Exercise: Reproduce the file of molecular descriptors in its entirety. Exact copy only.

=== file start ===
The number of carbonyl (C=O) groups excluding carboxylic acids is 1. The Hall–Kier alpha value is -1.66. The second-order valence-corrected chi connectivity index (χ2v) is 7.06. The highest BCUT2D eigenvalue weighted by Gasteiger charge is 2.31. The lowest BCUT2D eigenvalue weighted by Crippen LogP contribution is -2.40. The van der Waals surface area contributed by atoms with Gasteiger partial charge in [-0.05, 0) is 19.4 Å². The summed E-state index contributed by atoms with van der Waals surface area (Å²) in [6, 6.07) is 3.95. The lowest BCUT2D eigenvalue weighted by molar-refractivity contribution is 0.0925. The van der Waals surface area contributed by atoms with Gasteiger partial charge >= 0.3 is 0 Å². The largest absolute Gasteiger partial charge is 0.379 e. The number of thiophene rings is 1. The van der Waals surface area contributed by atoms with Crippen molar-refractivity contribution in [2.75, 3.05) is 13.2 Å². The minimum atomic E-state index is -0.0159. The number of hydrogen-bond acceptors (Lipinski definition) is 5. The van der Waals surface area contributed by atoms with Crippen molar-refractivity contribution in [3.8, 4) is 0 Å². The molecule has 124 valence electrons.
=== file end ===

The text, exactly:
The number of carbonyl (C=O) groups excluding carboxylic acids is 1. The Hall–Kier alpha value is -1.66. The second-order valence-corrected chi connectivity index (χ2v) is 7.06. The highest BCUT2D eigenvalue weighted by Gasteiger charge is 2.31. The lowest BCUT2D eigenvalue weighted by Crippen LogP contribution is -2.40. The van der Waals surface area contributed by atoms with Gasteiger partial charge in [-0.05, 0) is 19.4 Å². The summed E-state index contributed by atoms with van der Waals surface area (Å²) in [6, 6.07) is 3.95. The lowest BCUT2D eigenvalue weighted by molar-refractivity contribution is 0.0925. The van der Waals surface area contributed by atoms with Gasteiger partial charge >= 0.3 is 0 Å². The largest absolute Gasteiger partial charge is 0.379 e. The number of thiophene rings is 1. The van der Waals surface area contributed by atoms with Crippen molar-refractivity contribution in [2.75, 3.05) is 13.2 Å². The minimum atomic E-state index is -0.0159. The number of hydrogen-bond acceptors (Lipinski definition) is 5. The van der Waals surface area contributed by atoms with Crippen molar-refractivity contribution in [3.8, 4) is 0 Å². The molecule has 124 valence electrons.